Book Review: “Fire of the Raging Dragon” by Don Brown (2012)

What would happen if China and the U.S. went to war over Taiwan? While politically an unlikely scenario these days, many, including author Don Brown, would like to consider this to be a very real possibility. Played out on war ships and cruisers in the South China Sea, this novel seeks to answer this question after the U.S. commandeers a ship carrying a dark secret of the Chinese government. Beneath the action, personal drama also unfolds through the experiences of the U.S. President’s daughter, serving her country aboard the ship at the center of the confrontation.

While this book is relatively fast-paced, it seems to follow only a minimum of story lines, making it not quite as intriguing as many of the action novels out there today. Like rope, the plot structure just needs a few more threads to give it some strength.

Added to my minor frustration with the strengths of the novel’s story are the issues I have with its realism. I understand that this is a novel. But with Brown’s obvious impression that this story could be in tomorrow’s headlines (not to mention his Epilogue stating as much) and with his demonization of every single Chinese character in his book, I am once again forced to argue against people stirring the coals of American Evangelicals’ mellow hatred for all things China! For we must admit that when people fear and hate China, they fear and hate the Chinese, and these two things are not identical. Service to and prayer for the millions of lost Chinese (including the Party members and those in her government) is far too hindered by such negative sentiments that we believers need to stop vilifying Chinese nationals for their country’s past mistakes and instead start reaching out to them with the Gospel.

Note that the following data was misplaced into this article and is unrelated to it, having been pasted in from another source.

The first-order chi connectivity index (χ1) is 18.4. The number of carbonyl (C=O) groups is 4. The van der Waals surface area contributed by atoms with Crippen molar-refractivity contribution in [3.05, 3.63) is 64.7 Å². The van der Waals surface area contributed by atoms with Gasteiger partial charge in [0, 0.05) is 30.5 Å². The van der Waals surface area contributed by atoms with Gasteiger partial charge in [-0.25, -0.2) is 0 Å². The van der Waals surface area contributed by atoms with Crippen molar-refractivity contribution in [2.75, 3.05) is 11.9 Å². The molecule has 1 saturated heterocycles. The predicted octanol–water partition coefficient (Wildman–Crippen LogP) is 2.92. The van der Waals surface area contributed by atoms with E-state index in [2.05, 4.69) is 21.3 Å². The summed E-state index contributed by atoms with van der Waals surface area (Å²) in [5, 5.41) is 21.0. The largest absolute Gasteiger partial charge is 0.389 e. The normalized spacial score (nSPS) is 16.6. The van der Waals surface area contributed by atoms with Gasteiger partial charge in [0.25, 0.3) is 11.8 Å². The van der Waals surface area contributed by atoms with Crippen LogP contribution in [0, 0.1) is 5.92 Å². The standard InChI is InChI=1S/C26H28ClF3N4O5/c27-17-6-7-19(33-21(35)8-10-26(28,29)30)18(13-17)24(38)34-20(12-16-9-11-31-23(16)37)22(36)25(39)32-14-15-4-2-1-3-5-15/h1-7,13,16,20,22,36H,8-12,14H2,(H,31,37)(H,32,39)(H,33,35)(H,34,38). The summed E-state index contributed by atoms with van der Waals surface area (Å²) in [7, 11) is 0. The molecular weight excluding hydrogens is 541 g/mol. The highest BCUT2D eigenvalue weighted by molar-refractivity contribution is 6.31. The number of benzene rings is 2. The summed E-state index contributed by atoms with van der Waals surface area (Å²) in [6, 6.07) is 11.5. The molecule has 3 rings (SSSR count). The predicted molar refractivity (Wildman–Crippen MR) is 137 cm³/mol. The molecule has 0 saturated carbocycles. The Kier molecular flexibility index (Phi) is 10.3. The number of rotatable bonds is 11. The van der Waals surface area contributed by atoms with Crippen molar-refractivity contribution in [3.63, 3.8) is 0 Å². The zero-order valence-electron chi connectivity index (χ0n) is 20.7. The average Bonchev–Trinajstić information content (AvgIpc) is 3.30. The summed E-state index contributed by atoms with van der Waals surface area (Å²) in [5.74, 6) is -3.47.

This book is all right. It’s my first Don Brown book, and he writes well. But I guess if I’m going to spend my time reading a Christian novel that aims at political realism, I would much rather stick with Joel Rosenberg.

©2013 E.T.

[I received this book free for review from Zondervan.]

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